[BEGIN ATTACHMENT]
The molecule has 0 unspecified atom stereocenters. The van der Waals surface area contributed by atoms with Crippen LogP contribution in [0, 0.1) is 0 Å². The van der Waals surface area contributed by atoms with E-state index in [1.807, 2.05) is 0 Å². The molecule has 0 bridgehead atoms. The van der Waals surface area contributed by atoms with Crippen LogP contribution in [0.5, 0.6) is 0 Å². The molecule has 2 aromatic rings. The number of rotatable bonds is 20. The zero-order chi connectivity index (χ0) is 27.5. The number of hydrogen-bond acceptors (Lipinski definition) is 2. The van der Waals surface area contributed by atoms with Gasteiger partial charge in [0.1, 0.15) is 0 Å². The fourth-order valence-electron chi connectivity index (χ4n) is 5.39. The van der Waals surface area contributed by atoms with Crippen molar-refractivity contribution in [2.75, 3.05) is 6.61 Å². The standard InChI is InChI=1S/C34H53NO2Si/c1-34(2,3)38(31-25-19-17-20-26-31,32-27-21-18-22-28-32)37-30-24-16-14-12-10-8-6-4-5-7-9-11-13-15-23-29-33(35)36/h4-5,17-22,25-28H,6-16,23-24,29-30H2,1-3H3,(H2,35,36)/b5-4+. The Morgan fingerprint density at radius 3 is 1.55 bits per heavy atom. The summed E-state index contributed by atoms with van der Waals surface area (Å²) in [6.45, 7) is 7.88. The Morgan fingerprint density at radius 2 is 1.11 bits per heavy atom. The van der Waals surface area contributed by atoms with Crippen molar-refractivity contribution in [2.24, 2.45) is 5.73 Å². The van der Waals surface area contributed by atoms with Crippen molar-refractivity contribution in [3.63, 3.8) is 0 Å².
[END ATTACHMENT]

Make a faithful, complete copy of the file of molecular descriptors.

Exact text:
The molecule has 0 unspecified atom stereocenters. The van der Waals surface area contributed by atoms with Crippen LogP contribution in [0, 0.1) is 0 Å². The van der Waals surface area contributed by atoms with E-state index in [1.807, 2.05) is 0 Å². The molecule has 0 bridgehead atoms. The van der Waals surface area contributed by atoms with Crippen LogP contribution in [0.5, 0.6) is 0 Å². The molecule has 2 aromatic rings. The number of rotatable bonds is 20. The zero-order chi connectivity index (χ0) is 27.5. The number of hydrogen-bond acceptors (Lipinski definition) is 2. The van der Waals surface area contributed by atoms with Gasteiger partial charge in [0.1, 0.15) is 0 Å². The fourth-order valence-electron chi connectivity index (χ4n) is 5.39. The van der Waals surface area contributed by atoms with Crippen molar-refractivity contribution in [2.75, 3.05) is 6.61 Å². The standard InChI is InChI=1S/C34H53NO2Si/c1-34(2,3)38(31-25-19-17-20-26-31,32-27-21-18-22-28-32)37-30-24-16-14-12-10-8-6-4-5-7-9-11-13-15-23-29-33(35)36/h4-5,17-22,25-28H,6-16,23-24,29-30H2,1-3H3,(H2,35,36)/b5-4+. The Morgan fingerprint density at radius 3 is 1.55 bits per heavy atom. The summed E-state index contributed by atoms with van der Waals surface area (Å²) in [6.45, 7) is 7.88. The Morgan fingerprint density at radius 2 is 1.11 bits per heavy atom. The van der Waals surface area contributed by atoms with Crippen molar-refractivity contribution in [2.24, 2.45) is 5.73 Å². The van der Waals surface area contributed by atoms with Crippen molar-refractivity contribution in [3.63, 3.8) is 0 Å².